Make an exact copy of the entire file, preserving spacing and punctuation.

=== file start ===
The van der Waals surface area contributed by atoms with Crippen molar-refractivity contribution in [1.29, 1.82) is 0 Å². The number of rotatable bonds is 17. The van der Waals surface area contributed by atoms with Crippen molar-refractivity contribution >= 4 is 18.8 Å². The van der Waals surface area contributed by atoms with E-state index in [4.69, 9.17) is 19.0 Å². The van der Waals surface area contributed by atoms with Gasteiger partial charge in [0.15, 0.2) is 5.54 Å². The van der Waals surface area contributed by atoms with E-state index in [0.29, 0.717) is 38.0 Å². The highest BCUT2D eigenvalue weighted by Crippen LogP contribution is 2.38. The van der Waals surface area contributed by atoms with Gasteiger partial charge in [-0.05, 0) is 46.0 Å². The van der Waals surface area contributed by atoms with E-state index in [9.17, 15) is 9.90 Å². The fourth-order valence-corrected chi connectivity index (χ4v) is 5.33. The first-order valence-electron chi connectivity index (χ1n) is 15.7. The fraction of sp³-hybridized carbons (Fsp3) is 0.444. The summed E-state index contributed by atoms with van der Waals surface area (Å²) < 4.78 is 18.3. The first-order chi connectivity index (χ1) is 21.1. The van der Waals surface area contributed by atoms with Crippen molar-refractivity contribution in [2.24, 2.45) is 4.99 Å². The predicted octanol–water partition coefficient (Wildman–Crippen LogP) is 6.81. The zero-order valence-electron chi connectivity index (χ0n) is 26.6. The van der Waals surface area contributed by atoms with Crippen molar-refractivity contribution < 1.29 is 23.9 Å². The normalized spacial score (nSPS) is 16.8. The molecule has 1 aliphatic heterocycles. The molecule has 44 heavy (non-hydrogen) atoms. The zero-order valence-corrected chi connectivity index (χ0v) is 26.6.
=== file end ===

The van der Waals surface area contributed by atoms with Crippen molar-refractivity contribution in [1.29, 1.82) is 0 Å². The number of rotatable bonds is 17. The van der Waals surface area contributed by atoms with Crippen molar-refractivity contribution >= 4 is 18.8 Å². The van der Waals surface area contributed by atoms with E-state index in [4.69, 9.17) is 19.0 Å². The van der Waals surface area contributed by atoms with Gasteiger partial charge in [0.15, 0.2) is 5.54 Å². The van der Waals surface area contributed by atoms with E-state index in [0.29, 0.717) is 38.0 Å². The highest BCUT2D eigenvalue weighted by Crippen LogP contribution is 2.38. The van der Waals surface area contributed by atoms with Gasteiger partial charge in [-0.05, 0) is 46.0 Å². The van der Waals surface area contributed by atoms with E-state index in [9.17, 15) is 9.90 Å². The fourth-order valence-corrected chi connectivity index (χ4v) is 5.33. The first-order valence-electron chi connectivity index (χ1n) is 15.7. The fraction of sp³-hybridized carbons (Fsp3) is 0.444. The summed E-state index contributed by atoms with van der Waals surface area (Å²) < 4.78 is 18.3. The first-order chi connectivity index (χ1) is 21.1. The van der Waals surface area contributed by atoms with Crippen molar-refractivity contribution in [2.24, 2.45) is 4.99 Å². The predicted octanol–water partition coefficient (Wildman–Crippen LogP) is 6.81. The zero-order valence-electron chi connectivity index (χ0n) is 26.6. The van der Waals surface area contributed by atoms with Crippen molar-refractivity contribution < 1.29 is 23.9 Å². The normalized spacial score (nSPS) is 16.8. The molecule has 1 aliphatic heterocycles. The molecule has 44 heavy (non-hydrogen) atoms. The zero-order valence-corrected chi connectivity index (χ0v) is 26.6.